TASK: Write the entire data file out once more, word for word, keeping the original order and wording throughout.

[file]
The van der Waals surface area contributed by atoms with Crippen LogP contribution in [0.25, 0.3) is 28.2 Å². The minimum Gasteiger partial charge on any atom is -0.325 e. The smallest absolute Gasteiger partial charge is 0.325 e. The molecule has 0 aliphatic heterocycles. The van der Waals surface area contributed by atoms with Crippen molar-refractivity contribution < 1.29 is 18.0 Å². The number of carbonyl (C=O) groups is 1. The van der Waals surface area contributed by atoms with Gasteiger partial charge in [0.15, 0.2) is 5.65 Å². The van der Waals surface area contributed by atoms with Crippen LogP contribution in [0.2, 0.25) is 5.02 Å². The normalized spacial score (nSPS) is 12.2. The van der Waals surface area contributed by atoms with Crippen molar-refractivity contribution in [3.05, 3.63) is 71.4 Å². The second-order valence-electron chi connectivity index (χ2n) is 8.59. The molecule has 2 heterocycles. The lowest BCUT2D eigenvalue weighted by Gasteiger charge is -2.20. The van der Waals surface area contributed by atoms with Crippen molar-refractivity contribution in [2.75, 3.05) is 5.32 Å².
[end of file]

The van der Waals surface area contributed by atoms with Crippen LogP contribution in [0.25, 0.3) is 28.2 Å². The minimum Gasteiger partial charge on any atom is -0.325 e. The smallest absolute Gasteiger partial charge is 0.325 e. The molecule has 0 aliphatic heterocycles. The van der Waals surface area contributed by atoms with Crippen molar-refractivity contribution < 1.29 is 18.0 Å². The number of carbonyl (C=O) groups is 1. The van der Waals surface area contributed by atoms with Gasteiger partial charge in [0.15, 0.2) is 5.65 Å². The van der Waals surface area contributed by atoms with Crippen LogP contribution in [0.2, 0.25) is 5.02 Å². The normalized spacial score (nSPS) is 12.2. The van der Waals surface area contributed by atoms with Crippen molar-refractivity contribution in [3.05, 3.63) is 71.4 Å². The second-order valence-electron chi connectivity index (χ2n) is 8.59. The molecule has 2 heterocycles. The lowest BCUT2D eigenvalue weighted by Gasteiger charge is -2.20. The van der Waals surface area contributed by atoms with Crippen molar-refractivity contribution in [2.75, 3.05) is 5.32 Å².